It is therefore desirable for an alternative means for applying PVC glue and priming fluid to be devised.
 It is an object of the present invention to substantially overcome, or at least ameliorate, one or more of the deficiencies of the prior art.
 It is an object of the present invention to substantially overcome, or at least ameliorate, one or more of the deficiencies of the prior art.
 According to a first aspect of the present invention there is provided an applicator for applying a liquid stored in a container to a work surface, said applicator comprising:
 an applicator portion;
 a catchment cup connected to and fluidly communicating with the applicator portion; and
 a connector portion connectable to and fluidly communicating with the container and the catchment cup.
 Preferably, the applicator includes an adjustable flow control valve interposed between the catchment cup and the connector portion for regulating the flow of liquid between the container and the applicator.
 The applicator portion can be constructed of a foam material or, alternatively, it can be a brush.
 The connector portion can attach to the container in a manner similar to a traditional screw top.
 Embodiments of the present invention will now be described with reference to the drawings in which:
FIG. 1 is a schematic diagram of an applicator according to a first embodiment of the present invention;
FIG. 2 is a schematic diagram of an applicator according to a second embodiment of the present invention;
FIG. 3 is a partial cross-sectional view of a portion of an applicator according to a third embodiment of the present invention;
FIG. 4 is a partial cross-sectional view of a portion of an applicator according to a fourth embodiment of the present invention; and
FIG. 5 illustrates the valve of the applicator of FIG. 4 in the open position.
 The general structure of an applicator 1 according to a first embodiment is illustrated in FIG. 1. The applicator 1 comprises a threaded connector portion 4 that is screwed onto a bottle 10. The connector 4 fluidly communicates with a catchment cup 3 via a neck portion 6. In turn, the catchment cup 3 fluidly communicates with a nozzle 7 having a plurality of nozzle holes 8. Attached to the nozzle 7 is an applicator portion in the form of a sponge 2.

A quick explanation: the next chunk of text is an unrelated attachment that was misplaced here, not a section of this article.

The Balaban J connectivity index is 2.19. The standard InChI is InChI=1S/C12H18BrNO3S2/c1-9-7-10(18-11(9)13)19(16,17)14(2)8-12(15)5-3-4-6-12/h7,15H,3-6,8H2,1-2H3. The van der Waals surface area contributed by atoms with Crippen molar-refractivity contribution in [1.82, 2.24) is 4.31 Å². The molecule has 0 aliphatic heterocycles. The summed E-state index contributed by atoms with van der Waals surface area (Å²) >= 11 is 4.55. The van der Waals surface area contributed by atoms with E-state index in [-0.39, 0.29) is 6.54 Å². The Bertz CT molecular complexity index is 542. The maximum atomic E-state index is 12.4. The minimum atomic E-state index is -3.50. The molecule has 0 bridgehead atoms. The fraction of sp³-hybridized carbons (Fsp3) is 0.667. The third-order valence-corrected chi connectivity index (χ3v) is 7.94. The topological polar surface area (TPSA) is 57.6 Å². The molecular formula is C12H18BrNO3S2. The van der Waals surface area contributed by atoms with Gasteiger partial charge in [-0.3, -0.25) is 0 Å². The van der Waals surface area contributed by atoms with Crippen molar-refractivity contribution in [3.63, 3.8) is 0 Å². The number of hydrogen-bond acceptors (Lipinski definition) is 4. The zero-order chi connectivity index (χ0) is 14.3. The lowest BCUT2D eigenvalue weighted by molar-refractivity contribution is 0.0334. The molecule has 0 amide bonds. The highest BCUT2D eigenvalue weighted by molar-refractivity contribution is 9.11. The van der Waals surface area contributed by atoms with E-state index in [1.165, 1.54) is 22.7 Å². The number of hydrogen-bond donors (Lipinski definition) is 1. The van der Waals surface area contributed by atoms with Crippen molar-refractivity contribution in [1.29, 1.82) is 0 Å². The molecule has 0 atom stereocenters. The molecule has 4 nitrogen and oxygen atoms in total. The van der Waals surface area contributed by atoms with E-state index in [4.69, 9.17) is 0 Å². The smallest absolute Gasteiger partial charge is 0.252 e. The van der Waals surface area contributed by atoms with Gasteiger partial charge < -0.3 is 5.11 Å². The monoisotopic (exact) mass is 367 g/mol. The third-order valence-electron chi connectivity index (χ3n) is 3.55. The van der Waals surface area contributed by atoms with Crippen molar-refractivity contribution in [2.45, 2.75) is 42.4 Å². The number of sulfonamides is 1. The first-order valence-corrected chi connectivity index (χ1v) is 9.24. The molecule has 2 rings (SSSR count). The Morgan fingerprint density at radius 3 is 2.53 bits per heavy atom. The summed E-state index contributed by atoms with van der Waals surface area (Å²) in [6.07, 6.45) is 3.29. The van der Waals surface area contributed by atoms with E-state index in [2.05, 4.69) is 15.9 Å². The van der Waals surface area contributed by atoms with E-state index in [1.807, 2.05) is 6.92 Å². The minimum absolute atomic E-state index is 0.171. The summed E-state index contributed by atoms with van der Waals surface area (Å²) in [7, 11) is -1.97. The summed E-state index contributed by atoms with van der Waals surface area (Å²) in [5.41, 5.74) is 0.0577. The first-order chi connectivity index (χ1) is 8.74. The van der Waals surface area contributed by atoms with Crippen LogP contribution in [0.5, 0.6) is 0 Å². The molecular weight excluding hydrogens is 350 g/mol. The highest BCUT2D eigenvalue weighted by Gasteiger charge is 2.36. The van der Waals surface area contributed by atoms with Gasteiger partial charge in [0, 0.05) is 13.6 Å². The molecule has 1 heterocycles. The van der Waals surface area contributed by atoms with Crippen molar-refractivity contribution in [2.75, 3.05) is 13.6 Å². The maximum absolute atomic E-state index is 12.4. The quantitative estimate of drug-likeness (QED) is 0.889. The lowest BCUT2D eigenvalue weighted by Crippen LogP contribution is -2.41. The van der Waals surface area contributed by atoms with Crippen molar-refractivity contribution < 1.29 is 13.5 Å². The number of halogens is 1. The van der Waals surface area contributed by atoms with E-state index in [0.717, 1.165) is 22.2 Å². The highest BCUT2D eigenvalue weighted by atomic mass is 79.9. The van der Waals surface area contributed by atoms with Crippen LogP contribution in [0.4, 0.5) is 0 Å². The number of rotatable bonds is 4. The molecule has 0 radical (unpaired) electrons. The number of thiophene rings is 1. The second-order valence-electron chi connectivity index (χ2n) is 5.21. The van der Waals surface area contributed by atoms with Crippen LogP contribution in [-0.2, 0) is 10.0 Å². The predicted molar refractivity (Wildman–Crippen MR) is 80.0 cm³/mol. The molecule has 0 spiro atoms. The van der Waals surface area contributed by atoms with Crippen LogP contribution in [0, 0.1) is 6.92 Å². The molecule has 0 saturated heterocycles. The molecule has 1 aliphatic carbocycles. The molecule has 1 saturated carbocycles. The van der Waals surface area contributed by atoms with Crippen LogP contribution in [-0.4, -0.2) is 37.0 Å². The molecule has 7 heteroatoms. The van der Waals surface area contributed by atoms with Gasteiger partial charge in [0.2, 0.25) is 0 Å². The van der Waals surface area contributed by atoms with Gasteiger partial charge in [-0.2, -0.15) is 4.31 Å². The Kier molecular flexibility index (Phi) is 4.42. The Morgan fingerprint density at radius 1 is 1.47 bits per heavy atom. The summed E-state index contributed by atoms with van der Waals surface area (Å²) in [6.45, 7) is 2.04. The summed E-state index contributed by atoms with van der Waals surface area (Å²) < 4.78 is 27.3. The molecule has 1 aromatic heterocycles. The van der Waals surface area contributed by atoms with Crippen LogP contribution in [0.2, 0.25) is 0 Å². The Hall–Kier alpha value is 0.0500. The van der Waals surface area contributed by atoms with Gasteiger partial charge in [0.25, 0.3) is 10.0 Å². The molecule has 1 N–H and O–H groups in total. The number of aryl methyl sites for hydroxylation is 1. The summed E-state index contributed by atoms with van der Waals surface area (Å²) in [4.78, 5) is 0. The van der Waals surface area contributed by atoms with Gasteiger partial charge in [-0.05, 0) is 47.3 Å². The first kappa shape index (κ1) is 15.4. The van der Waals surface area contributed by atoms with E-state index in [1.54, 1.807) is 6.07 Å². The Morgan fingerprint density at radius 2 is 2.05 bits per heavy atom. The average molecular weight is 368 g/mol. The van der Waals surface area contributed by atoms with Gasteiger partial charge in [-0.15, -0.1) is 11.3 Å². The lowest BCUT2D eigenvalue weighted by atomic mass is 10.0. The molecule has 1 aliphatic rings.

The connector 4 comprises a cylindrical portion 11 that is partially closed at a first end 4A and open at a second end 4B. The inside of cylindrical portion 11 has a thread (not shown) that engages with a receiving thread (not shown) situated on the neck 12 of bottle 10. A hermetic seal results when connector 4 is attached to neck 12 of bottle 10.
 Neck portion 6 comprises a hollow cylinder that has a first end integrally connected to connector 4. A hollow portion 13B of neck portion 6 communicates with a hollow portion 13A of connector 4 which, in turn, fluidly communicates with the interior of bottle 10 when connector 4 is attached to neck 12.
 Catchment cup 3 is integrally connected to a second end of neck portion 6. The catchment cup 3 is cylindrical in shape and has a first end 3B that is completely closed except for a hollow portion 13C which fluidly communicates with hollow portion 13B. The end 3A of catchment cup 3 is open and defines a recess.
 Nozzle 7 is cylindrical in shape and has a first end integrally connected to catchment cup 3. Nozzle 7 includes a hollow portion 13D that communicates with hollow portion 13C. Hollow portion 13D fluidly communicates with nozzle holes 8 located on the exterior of nozzle 7.
 A cylindrical sponge 2 having a diameter greater than the diameter of nozzle 7 but less than the diameter of catchment cup 3 is attached to nozzle 7 via a hollow portion 9A having the same shape as nozzle 7 and which extends part way through the sponge 2. The sponge 2 is retained on nozzle 7 by interference fit between the hollow portion 9A and the exterior of the nozzle 7.
 In order to control the flow of liquid between bottle 10 and nozzle 7, a flow control valve 5 connected to neck portion 6 is interposed between connector 4 and catchment cup 3. The flow control valve 5 enables the hollow portion 13B to be opened or closed. When in the open position, the flow control valve 5 allows liquid to travel between hollow portions 13A and 13C. When the flow control valve 5 is closed, liquid is prevented from flowing between hollow portions 13A and 13C. The flow control valve 5 can comprise any one of a number of sealable flow control valve types that are well known in the art.